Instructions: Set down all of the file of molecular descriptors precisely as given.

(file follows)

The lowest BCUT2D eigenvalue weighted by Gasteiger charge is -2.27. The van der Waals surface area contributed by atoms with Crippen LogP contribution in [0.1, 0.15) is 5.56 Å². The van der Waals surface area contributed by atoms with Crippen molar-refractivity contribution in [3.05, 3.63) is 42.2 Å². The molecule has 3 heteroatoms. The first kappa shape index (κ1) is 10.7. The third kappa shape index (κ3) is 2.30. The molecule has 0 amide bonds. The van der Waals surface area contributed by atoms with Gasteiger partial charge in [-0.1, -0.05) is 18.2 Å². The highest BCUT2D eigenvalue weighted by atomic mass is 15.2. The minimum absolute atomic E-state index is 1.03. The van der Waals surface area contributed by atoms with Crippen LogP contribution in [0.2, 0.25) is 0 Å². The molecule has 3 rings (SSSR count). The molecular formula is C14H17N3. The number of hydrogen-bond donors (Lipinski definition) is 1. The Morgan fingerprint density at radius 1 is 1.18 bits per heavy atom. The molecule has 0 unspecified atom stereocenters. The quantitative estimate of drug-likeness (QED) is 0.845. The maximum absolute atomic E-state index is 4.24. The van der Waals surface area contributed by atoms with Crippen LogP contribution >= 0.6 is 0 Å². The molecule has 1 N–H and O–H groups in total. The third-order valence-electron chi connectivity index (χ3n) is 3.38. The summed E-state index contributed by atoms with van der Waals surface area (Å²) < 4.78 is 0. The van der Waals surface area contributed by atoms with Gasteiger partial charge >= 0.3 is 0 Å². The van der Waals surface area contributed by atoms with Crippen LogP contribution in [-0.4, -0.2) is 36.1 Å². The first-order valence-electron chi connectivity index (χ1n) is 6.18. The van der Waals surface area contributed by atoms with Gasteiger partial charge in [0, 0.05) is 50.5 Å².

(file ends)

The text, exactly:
The lowest BCUT2D eigenvalue weighted by Gasteiger charge is -2.27. The van der Waals surface area contributed by atoms with Crippen LogP contribution in [0.1, 0.15) is 5.56 Å². The van der Waals surface area contributed by atoms with Crippen molar-refractivity contribution in [3.05, 3.63) is 42.2 Å². The molecule has 3 heteroatoms. The first kappa shape index (κ1) is 10.7. The third kappa shape index (κ3) is 2.30. The molecule has 0 amide bonds. The van der Waals surface area contributed by atoms with Gasteiger partial charge in [-0.1, -0.05) is 18.2 Å². The highest BCUT2D eigenvalue weighted by atomic mass is 15.2. The minimum absolute atomic E-state index is 1.03. The van der Waals surface area contributed by atoms with Crippen LogP contribution in [0.2, 0.25) is 0 Å². The molecule has 3 rings (SSSR count). The molecular formula is C14H17N3. The number of hydrogen-bond donors (Lipinski definition) is 1. The Morgan fingerprint density at radius 1 is 1.18 bits per heavy atom. The molecule has 0 unspecified atom stereocenters. The quantitative estimate of drug-likeness (QED) is 0.845. The maximum absolute atomic E-state index is 4.24. The van der Waals surface area contributed by atoms with Crippen LogP contribution >= 0.6 is 0 Å². The molecule has 1 N–H and O–H groups in total. The third-order valence-electron chi connectivity index (χ3n) is 3.38. The summed E-state index contributed by atoms with van der Waals surface area (Å²) < 4.78 is 0. The van der Waals surface area contributed by atoms with Gasteiger partial charge >= 0.3 is 0 Å². The van der Waals surface area contributed by atoms with Crippen LogP contribution in [-0.4, -0.2) is 36.1 Å². The first-order valence-electron chi connectivity index (χ1n) is 6.18. The van der Waals surface area contributed by atoms with Gasteiger partial charge in [0, 0.05) is 50.5 Å².